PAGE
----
Crawford was cast opposite Clark Gable for the first time in 1931’s Dance, Fools, Dance, which led to a series of successful film collaborations and an off-screen relationship with Gable. In 1935, she married actor Franchot Tone. Educated and cultured, Tone had an established career in the theatre before coming to Hollywood in 1933. Their marriage lasted until 1939. The following year she adopted her first child, Christina.

By now a top star earning $330,000 per year, Crawford fought for and won the role of the hard-as-nails, husband-stealing Crystal Allen in the 1939 film adaptation of Clare Booth’s The Women, directed by George Cuckor. Her performance was a critical success, and it drove a desire in her for heavier, more complex character roles than she was being given.

Joan Crawford left MGM in 1943. As she described it, “I loved MGM – it was home. But I longed for challenging parts and I wasn’t getting them.” By this time, she had married again, in 1942 to actor Phillip Terry. It was a difficult time, money was tight, they grew apart, and divorced in 1946. During their marriage, they adopted a son, Phillip Terry, Jr., whose name was later changed to Christopher. She adopted twin girls, Cindy and Cathy, in 1947.

The years following her departure from MGM were difficult ones. Crawford had no films between 1943 and 1945, despite having signed a new contract with Warner Brothers. She spent her free time raising money for the War effort and volunteering at the Hollywood Canteen.

In 1945, she staged one of the greatest of Hollywood come-backs ever, in the role of the long-suffering mother, Mildred Pierce. Having been turned down by Bette Davis, Warner Brothers director Michael Curtiz agreed to allow Joan Crawford a screen test – he was won over, as were the critics, her fans, and the Academy of Motion Picture Arts and Sciences. Joan Crawford won the Academy Award® for the Best Performance by an Actress in a Leading Role the following year, accepting the award from her sick bed at home. She was nominated again for Best Actress for her role in the 1947 drama, Possessed, in which she felt she delivered her finest performance. This was followed by a series of films with Warner Brothers, and later, films with MGM, 20th Century-Fox, Columbia, Republic, Universal, United Artists, RKO and others. She was nominated a third time for Best Actress for her role in the RKO 1952 thriller, Sudden Fear.

In 1955, Crawford was married for the last time, to Alfred N. Steele, president of Pepsi-Cola and later its Chairman and CEO. She dove into her new role promoting the company, traveling extensively, and even assuming a seat on the board of directors upon Steele’s death in 1959. 

Crawford’s final blockbuster film role was as the aging, disabled actress Blanche Hudson in the 1962 psychological thriller, What ever happened to Baby Jane? Co-starring Bette Davis, who would be nominated for an Academy Award® for her role as Baby Jane Hudson, the film was an immediate box office success.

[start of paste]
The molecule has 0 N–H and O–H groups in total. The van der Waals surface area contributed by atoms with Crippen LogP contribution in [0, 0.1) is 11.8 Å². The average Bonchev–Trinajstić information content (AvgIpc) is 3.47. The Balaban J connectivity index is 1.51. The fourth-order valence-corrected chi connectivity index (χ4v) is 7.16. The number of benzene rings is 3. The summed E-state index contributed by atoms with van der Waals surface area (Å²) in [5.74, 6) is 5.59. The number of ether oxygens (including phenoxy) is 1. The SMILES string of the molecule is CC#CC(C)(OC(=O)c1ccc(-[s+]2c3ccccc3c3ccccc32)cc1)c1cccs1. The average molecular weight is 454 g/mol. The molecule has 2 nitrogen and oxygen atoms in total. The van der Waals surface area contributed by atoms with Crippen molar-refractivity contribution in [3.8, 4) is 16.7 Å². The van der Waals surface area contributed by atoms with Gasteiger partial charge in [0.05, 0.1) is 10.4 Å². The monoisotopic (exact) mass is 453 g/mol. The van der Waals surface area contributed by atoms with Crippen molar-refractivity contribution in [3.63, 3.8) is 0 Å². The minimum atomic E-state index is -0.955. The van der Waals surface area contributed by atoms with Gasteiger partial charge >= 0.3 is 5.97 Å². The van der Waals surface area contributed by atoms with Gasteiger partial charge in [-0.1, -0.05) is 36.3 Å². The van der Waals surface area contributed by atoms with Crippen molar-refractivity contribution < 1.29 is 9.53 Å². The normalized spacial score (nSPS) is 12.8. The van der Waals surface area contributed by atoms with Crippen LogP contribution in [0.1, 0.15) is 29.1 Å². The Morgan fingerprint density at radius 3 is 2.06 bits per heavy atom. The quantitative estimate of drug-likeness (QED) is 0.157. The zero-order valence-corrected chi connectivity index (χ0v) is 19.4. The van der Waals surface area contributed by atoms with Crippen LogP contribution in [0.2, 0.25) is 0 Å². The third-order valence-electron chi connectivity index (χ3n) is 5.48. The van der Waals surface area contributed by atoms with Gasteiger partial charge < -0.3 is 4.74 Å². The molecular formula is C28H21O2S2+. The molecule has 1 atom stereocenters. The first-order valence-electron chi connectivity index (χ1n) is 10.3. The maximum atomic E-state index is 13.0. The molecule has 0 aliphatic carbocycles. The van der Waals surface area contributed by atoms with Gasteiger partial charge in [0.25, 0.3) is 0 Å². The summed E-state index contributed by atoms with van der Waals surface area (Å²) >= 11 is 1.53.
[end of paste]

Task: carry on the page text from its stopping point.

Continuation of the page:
The 1960s would also see Joan Crawford in a series of television roles, including an acclaimed 1969 performance in Night Gallery, directed by a young Stephen Spielberg. She also wrote two memoirs, A Portrait of Joan (Doubleday: 1962) and My Way of Life (Simon & Schuster: 1971). In 1970, she was honored by the Hollywood Foreign Press Association with the Cecile B. DeMille Award for outstanding contributions to the world of entertainment, presented to her by John Wayne during the televised Golden Globe® Awards ceremony.

Joan Crawford passed away at her home in New York on May 10, 1977. Her funeral was held at Frank E. Campbell, followed by a memorial service at All Souls Unitarian Church on Lexington Avenue. A second memorial was organized by George Cukor in Beverly Hills at the Academy of Motion Picture Arts and Sciences. Her ashes were entombed at Ferncliff Cemetery in Hartsdale, New York, with Alfred Steele.

At Joan Crawford’s memorial, George Cukor eulogized her saying, “She was the perfect image of the movie star, and, as such, largely the creation of her own indomitable will. She had, of course, very remarkable material to work with:a quick native intelligence, tremendous animalvitality, a lovely figure and, aboveall, her face, that extraordinary sculptural construction of lines and planes, finely chiseled like the mask of some classical divinity from fifth-century Greece. It caught the light superbly, so that you could photograph her from any angle, and the face moved beautifully....The nearer the camera, the more tender and yielding she became---her eyes glistening, her lips avid in ecstatic acceptance. The camera saw, I suspect, a side of her that no flesh-and-blood lover ever saw....I thought Joan Crawford would never die. Come to thinkof it, as long as celluloid holds together and the word Hollywood means anything to anyone, she never will.”